What it’s like handling the social presence of the busiest airport in Europe? Heathrow airport seems to understand how Twitter may boost customer experience, especially using real-time updates.
Heathrow is not just the busiest airport in Europe in terms of passenger traffic, but also the sixth busiest globally and this means that there is also an increased number of questions, complaints and social mentions. Twitter is an ideal platform to approach customers and improve the relationship with them, while it’s also very useful when responding to real-time requests.
That’s why Heathrow decided to use Twitter as a way to create a unique tone of voice, while helping travellers with all their questions, which led to an engagement boost and 373k followers.
Heathrow is posting an average of two tweets daily for the updates and the links back to the site, but it is constantly using the platform to communicate with its audience, answering all questions from 7 am to 7 pm.
Its tweets are visually appealing, aiming to provide the right first impression for its visitors.
— Heathrow Airport (@HeathrowAirport) April 18, 2016
Using Twitter to improve engagement
Posting in a conversational tone
Heathrow airport seems to be determined to stand out on Twitter as more than just an airport providing real-time updates, and that’s why it is tweeting in a conversational tone, trying to personalise the content and make the travellers feel closer to it.
It is not afraid to jump in a conversation and start a casual chat with a user and this is frequently appreciated.
Replying to check ins
Heathrow tends to monitor the travellers’ check ins at the airport and welcomes them by sending a customised tweet, which occasionally leads to a conversation that strengthens the bonding between the airport and the user.
It’s probably not easy for such a busy airport to keep track of all the check ins taking place daily, but this enhances the brand awareness, but also the engagement opportunities with the travellers.
Encouraging user-generated content
Every brand is seeking for any opportunity to obtain content submitted by users, the so-called user-generated content (UGC), as it’s the best way to prove its bonding with them.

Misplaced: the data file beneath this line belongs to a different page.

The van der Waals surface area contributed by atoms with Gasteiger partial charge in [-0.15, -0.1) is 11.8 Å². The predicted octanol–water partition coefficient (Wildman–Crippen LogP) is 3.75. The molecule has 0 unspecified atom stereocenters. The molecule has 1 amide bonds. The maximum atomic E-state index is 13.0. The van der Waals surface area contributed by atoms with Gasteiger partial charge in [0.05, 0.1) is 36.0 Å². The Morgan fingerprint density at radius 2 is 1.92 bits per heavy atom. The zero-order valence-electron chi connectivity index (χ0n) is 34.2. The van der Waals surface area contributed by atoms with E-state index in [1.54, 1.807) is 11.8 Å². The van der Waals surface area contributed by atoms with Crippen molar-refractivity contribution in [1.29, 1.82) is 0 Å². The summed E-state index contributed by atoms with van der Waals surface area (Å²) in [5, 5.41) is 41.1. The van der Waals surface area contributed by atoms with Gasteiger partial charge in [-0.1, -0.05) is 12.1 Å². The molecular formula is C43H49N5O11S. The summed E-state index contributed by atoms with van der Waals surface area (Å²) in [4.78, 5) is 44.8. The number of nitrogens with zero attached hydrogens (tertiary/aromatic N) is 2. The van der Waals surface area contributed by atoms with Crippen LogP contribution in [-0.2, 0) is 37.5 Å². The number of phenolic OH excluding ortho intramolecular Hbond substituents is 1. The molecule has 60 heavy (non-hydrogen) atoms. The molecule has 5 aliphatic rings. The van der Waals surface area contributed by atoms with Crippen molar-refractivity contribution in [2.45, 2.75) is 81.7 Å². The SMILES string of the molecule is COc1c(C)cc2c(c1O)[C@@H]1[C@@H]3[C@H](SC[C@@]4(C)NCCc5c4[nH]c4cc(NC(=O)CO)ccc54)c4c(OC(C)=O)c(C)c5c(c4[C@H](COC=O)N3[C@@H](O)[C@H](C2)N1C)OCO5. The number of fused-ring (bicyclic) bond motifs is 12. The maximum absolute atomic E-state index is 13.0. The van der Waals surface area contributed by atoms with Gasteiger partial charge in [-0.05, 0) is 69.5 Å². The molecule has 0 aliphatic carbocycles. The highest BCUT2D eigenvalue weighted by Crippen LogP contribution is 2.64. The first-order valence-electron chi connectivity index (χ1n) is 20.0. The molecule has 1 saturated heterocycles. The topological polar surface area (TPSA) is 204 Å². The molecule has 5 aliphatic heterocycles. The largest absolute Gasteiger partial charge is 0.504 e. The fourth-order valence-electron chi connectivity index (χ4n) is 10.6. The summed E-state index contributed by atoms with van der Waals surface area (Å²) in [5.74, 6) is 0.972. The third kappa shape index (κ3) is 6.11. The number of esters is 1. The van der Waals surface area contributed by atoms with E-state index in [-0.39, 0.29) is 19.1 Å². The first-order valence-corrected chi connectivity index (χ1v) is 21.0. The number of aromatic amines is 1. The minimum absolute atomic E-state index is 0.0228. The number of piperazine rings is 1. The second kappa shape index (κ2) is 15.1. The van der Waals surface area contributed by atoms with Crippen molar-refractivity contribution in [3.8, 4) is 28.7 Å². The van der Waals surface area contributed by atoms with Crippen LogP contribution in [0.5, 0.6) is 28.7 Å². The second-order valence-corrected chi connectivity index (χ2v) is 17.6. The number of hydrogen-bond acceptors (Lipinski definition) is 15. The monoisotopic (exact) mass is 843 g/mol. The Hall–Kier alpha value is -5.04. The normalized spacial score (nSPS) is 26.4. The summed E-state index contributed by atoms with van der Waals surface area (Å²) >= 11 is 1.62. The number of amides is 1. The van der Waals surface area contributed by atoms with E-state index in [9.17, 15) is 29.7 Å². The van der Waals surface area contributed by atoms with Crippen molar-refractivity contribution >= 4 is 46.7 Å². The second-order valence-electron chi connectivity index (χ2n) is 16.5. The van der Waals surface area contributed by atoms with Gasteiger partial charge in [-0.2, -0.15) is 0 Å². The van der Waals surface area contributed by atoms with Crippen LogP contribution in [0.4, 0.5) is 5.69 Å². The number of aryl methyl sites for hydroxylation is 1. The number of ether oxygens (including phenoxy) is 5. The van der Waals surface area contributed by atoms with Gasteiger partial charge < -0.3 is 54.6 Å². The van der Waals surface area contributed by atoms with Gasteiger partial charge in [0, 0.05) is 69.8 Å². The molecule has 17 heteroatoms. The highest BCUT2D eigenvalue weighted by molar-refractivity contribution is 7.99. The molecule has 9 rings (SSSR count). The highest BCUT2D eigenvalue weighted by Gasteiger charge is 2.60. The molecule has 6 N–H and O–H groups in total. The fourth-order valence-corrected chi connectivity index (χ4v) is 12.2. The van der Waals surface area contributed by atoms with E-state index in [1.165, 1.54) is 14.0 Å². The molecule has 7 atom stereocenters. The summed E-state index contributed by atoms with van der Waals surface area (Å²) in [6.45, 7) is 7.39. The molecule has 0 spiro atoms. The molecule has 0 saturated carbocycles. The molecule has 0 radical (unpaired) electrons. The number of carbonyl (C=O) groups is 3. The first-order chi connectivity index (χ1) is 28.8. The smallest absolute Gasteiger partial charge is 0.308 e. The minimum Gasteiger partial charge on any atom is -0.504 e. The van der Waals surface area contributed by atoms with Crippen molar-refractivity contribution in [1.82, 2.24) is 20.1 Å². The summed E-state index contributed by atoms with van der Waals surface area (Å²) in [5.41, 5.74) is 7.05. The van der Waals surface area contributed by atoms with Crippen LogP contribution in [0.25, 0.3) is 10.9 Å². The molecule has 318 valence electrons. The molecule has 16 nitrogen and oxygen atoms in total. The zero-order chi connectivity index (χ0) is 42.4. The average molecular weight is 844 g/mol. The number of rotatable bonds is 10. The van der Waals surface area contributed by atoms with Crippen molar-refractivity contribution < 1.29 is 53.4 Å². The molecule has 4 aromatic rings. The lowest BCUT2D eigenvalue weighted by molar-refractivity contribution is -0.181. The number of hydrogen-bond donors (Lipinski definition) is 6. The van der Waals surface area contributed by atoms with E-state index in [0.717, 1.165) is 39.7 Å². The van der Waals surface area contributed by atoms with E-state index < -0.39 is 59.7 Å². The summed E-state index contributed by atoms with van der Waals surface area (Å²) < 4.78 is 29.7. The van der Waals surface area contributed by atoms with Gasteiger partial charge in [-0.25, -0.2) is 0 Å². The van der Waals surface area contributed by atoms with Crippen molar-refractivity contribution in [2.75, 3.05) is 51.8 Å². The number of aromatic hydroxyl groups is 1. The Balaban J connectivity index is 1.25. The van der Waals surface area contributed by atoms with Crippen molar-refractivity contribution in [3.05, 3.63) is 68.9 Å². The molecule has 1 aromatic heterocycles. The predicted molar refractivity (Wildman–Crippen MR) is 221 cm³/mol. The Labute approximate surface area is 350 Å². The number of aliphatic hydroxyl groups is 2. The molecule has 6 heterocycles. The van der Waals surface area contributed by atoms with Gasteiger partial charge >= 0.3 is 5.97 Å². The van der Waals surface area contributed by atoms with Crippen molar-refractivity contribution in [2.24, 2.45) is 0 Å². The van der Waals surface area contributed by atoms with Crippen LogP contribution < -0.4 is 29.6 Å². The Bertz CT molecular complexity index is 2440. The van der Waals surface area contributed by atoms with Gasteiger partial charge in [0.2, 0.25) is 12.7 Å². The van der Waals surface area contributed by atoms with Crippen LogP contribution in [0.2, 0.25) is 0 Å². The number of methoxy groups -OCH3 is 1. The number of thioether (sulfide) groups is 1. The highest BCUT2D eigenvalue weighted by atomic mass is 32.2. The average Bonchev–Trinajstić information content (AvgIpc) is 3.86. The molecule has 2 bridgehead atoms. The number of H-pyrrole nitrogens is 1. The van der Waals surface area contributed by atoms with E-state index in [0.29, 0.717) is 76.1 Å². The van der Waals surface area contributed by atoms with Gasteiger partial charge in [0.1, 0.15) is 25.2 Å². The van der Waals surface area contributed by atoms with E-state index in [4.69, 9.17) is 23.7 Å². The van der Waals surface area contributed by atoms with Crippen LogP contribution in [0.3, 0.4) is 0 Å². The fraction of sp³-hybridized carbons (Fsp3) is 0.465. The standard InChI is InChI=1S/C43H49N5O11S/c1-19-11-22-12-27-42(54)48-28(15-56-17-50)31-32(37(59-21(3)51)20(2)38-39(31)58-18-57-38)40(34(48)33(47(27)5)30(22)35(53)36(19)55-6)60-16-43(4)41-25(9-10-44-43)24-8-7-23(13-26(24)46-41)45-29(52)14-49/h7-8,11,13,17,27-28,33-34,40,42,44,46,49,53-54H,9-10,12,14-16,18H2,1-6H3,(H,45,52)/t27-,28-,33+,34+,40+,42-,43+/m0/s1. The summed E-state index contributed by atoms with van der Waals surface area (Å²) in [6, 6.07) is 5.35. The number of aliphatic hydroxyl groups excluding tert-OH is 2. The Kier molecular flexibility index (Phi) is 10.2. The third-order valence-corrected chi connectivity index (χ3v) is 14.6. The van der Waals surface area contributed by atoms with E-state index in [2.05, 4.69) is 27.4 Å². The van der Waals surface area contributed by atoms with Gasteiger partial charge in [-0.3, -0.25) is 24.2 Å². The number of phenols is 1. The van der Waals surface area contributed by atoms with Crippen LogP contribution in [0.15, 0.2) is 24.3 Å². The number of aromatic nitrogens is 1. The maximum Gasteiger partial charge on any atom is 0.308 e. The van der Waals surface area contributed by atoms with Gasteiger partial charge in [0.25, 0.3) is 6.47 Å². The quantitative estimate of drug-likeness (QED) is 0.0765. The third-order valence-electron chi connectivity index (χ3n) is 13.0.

This bonding becomes stronger when users decide to mention the brand on their own, as happened in the case below.
Providing real-time customer service
A busy airport that wants to increase its engagement through Twitter understands the importance of keeping up with all the latest updates, as this is the best way to provide real-time customer service for any question, or complaint from impatient travellers.
In fact, it becomes even easier to increase the positive sentiment for the airport when the tone is appreciated by the users.
You never know what to expect
As with every big brand, the customer service team is aware that any kind of tweet should be expected.
Here is an example of how social media has changed customer service, and what a traveller may tweet to an airport.
When airport and airline join forces
Heathrow airport decided to jump in a tweet by KLM and be part of their Twitter quiz, as another way to show its casual side and enhance its branding among travellers.
It is certainly expected for an airport’s customer service on Twitter to deal with complaints, and some of them may be very negative. It’s up to the team to try to be as helpful as possible and even to turn around the negative sentiment into a positive one, if possible.
Posting creative replies
Users remember the brands that went beyond the expected reply and in the case of Heathrow, it’s not just about being helpful, but also about adopting a unique tone. The so-called brand recall can be achieved by ‘impressing’ travellers with creative replies, like the ones below.
How one (positive) tweet may lead to more
Even one single tweet may be the spark for more positive ones, provided that a brand responds to it accordingly.
What you can learn from Heathrow’s customer service
Heathrow airport is all about offering a great customer experience through Twitter for all the travellers mentioning it and its consistent and helpful content, along with the casual tone and the right use of images (and GIFs), make it a great example on the possibilities Twitter ,may offer in real-time requests, especially when addressing a big audience.
Interested in learning more about Heathrow’s social presence and how it tracks social ROI? Don’t miss Marc Ellam, Head of Passenger & Social Media and Digital Communications for Heathrow in Shift London on May 24th. Register today!
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